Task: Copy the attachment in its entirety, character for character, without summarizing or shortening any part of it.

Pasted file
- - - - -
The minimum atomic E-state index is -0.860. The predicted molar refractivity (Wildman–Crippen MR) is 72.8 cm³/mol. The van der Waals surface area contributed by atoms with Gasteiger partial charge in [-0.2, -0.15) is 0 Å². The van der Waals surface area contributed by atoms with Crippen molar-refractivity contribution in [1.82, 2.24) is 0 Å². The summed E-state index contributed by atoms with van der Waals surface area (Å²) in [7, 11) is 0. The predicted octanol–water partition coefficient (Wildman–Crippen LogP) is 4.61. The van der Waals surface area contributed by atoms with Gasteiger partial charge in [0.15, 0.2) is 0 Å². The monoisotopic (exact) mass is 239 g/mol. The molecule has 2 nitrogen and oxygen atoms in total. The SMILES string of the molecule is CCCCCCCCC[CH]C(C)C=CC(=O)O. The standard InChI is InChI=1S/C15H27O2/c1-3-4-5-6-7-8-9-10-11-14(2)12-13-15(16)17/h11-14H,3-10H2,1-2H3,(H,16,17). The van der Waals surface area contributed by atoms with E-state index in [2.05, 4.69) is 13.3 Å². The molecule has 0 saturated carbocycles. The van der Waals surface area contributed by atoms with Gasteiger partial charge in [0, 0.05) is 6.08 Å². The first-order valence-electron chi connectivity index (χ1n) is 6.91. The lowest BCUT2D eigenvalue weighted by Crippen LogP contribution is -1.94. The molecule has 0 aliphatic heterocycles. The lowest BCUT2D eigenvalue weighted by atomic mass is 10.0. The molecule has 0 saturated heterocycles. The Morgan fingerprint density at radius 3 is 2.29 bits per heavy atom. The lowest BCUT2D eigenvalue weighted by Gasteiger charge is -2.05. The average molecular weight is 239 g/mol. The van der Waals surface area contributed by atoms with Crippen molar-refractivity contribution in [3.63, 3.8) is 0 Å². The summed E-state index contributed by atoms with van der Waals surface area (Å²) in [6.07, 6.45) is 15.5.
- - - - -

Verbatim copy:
The minimum atomic E-state index is -0.860. The predicted molar refractivity (Wildman–Crippen MR) is 72.8 cm³/mol. The van der Waals surface area contributed by atoms with Gasteiger partial charge in [-0.2, -0.15) is 0 Å². The van der Waals surface area contributed by atoms with Crippen molar-refractivity contribution in [1.82, 2.24) is 0 Å². The summed E-state index contributed by atoms with van der Waals surface area (Å²) in [7, 11) is 0. The predicted octanol–water partition coefficient (Wildman–Crippen LogP) is 4.61. The van der Waals surface area contributed by atoms with Gasteiger partial charge in [0.15, 0.2) is 0 Å². The monoisotopic (exact) mass is 239 g/mol. The molecule has 2 nitrogen and oxygen atoms in total. The SMILES string of the molecule is CCCCCCCCC[CH]C(C)C=CC(=O)O. The standard InChI is InChI=1S/C15H27O2/c1-3-4-5-6-7-8-9-10-11-14(2)12-13-15(16)17/h11-14H,3-10H2,1-2H3,(H,16,17). The van der Waals surface area contributed by atoms with E-state index in [2.05, 4.69) is 13.3 Å². The molecule has 0 saturated carbocycles. The van der Waals surface area contributed by atoms with Gasteiger partial charge in [0, 0.05) is 6.08 Å². The first-order valence-electron chi connectivity index (χ1n) is 6.91. The lowest BCUT2D eigenvalue weighted by Crippen LogP contribution is -1.94. The molecule has 0 aliphatic heterocycles. The lowest BCUT2D eigenvalue weighted by atomic mass is 10.0. The molecule has 0 saturated heterocycles. The Morgan fingerprint density at radius 3 is 2.29 bits per heavy atom. The lowest BCUT2D eigenvalue weighted by Gasteiger charge is -2.05. The average molecular weight is 239 g/mol. The van der Waals surface area contributed by atoms with Crippen molar-refractivity contribution in [3.63, 3.8) is 0 Å². The summed E-state index contributed by atoms with van der Waals surface area (Å²) in [6.07, 6.45) is 15.5.